Day 2 of a three day long weekend of Autumn Migration Tours today. It was a nice bright start to the day, but the wind increased during the morning as ‘Storm Brian’ swept across the UK. Thankfully, being on the east coast, it was nowhere near as windy here as it was in the west of the country, but it was still rather gusty at times. It clouded over a bit too, in the afternoon, but remained dry all day and we had a good day out.

Given the nice weather first thing, we decided to have a quick look in Wells Woods to see if any migrants had arrived overnight. There are lots of Little Grebes now on the boating lake – we counted at least 17 as we walked past – but no ducks other than the local Mallards.

Little GrebeLittle Grebe – one of at least 17 on the boating lake today

We set off into the woods but it was quiet at first in the trees. We could hear Long-tailed Tits calling further over, towards the east side of the Dell. On our way round there, a Treecreeper flew in and landed on the trunk of a large old pine tree in front of us. We watched it for a minute or so as it picked its way around the furrows in the bark, before it disappeared round the other side of the tree.

TreecreeperTreecreeper – flew in to the trunk of an old pine tree in front of us

At first we could only find three Long-tailed Tits together. They were calling constantly and had possibly lost the rest of the flock. They disappeared off the way we had come, but as we walked out onto the main path, we found the rest of the group. They were in a sheltered spot initially, but quickly moved round to the breezier side of the trees where they were harder to follow.

The tit flock was on the move, and didn’t seem to know which was they were going, They first started to head over to the caravan site, then changed their minds and went back to the edge of the Dell, before starting to fly over to the west side of the meadow. There was a nice selection of the commoner tits and a few Goldcrests, but it was hard to see the whole flock. In the end, they disappeared into the trees and we left them to it.

The bushes in the more open areas by the track still held a few thrushes – several Blackbirds and a Redwing or two – plus a handful of Chaffinches, but not the number of migrants that they have produced in the last few days. It seemed like there had not been much in the way of new birds in overnight, and earlier arrivals had already mostly moved off inland. A Bullfinch flew out of the brambles and away ahead of us, flashing its white rump. There were a few Curlews in the nearer fields, and we could see small flocks of Pink-footed Geese dropping into the fields further south.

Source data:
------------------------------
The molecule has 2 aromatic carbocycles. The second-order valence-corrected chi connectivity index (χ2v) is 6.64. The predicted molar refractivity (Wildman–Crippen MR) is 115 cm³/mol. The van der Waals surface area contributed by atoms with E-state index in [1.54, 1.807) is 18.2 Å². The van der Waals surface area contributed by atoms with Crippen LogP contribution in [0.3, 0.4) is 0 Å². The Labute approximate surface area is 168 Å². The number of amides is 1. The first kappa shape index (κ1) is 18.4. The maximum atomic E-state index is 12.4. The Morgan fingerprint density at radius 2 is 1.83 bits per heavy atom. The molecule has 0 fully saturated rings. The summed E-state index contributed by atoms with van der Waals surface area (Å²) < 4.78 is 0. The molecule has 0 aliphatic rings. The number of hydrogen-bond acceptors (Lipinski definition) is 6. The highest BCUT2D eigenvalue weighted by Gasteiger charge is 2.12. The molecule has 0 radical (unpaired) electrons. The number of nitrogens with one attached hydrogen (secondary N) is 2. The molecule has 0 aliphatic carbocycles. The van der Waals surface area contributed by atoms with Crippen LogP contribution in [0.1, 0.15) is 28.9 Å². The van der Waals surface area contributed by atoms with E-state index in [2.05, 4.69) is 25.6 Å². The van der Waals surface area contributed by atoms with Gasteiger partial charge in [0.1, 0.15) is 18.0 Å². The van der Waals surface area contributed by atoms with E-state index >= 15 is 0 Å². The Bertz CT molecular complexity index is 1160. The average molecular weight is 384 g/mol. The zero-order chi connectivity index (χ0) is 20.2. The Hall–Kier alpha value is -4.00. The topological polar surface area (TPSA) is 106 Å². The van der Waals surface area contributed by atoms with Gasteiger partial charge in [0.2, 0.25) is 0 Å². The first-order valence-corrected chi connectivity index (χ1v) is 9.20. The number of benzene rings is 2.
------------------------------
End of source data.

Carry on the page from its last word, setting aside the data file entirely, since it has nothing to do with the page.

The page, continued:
The drinking pool seemed like a good place to check, as it would be relatively sheltered. As we walked in, we could hear Long-tailed Tits calling in the pines beyond, but it took us a while to locate them. Thankfully, they worked their way round to the pool and many of them dropped down into the smaller trees round the edge. We had great views of the tits and in particular a couple of Goldcrests which were feeding low down right in front of us.

GoldcrestGoldcrest – one of several feeding in the bushes round the drinking pool

As the tit flock moved back up into the pines, we decided to make our way back and try our luck elsewhere. The wind had already started to pick up now, and we really noticed it as we got out of the trees. When we got back to the car, we headed off east along the coast to Cley.

There has been a Black Redstart hanging around here for a few days now and today it had taken up residence on the roof of the wardens house. As we walked out to the hides, we could see it flitting around on the tiles. The sun was on the east side of the roof, which was also most sheltered from the wind. Presumably it was finding insects up there because, as well as the Black Redstart, there were also two Pied Wagtails on the roof.

Black RedstartBlack Redstart – on the roof of the warden’s house at Cley

Black Redstarts breed in small numbers in Norfolk, mainly around Great Yarmouth. This one is presumably a migrant, heading from the breeding grounds in northern Europe to winter around the Mediterranean.

The boardwalk out to the hides was also in the sun, and sheltered from the wind by the tall reeds either side. There were lots of Common Darter dragonflies along here, basking in the sunshine on the bare wood.

Common DarterCommon Darter – basking in the sun along the boardwalk

At the end of the boardwalk, we headed for Dauke’s Hide first. There were lots of ducks out on Simmond’s Scrape – mainly Wigeon and Teal, now returned in larger numbers from Russia and northern Europe for the winter. They were very jump in the wind, and kept flying up into the air, taking everything else up with them, before landing again.

There have been good numbers of Little Stints at Cley this autumn and the same was still true today. There were at least 7 on Simmond’s Scrape while we were there, although they were hard to count. They really are tiny birds and were easily lost from view among the ducks or around the back edges of the islands. They were all juveniles – amazing to think they are making their way unguided from the Arctic down to Africa for the winter.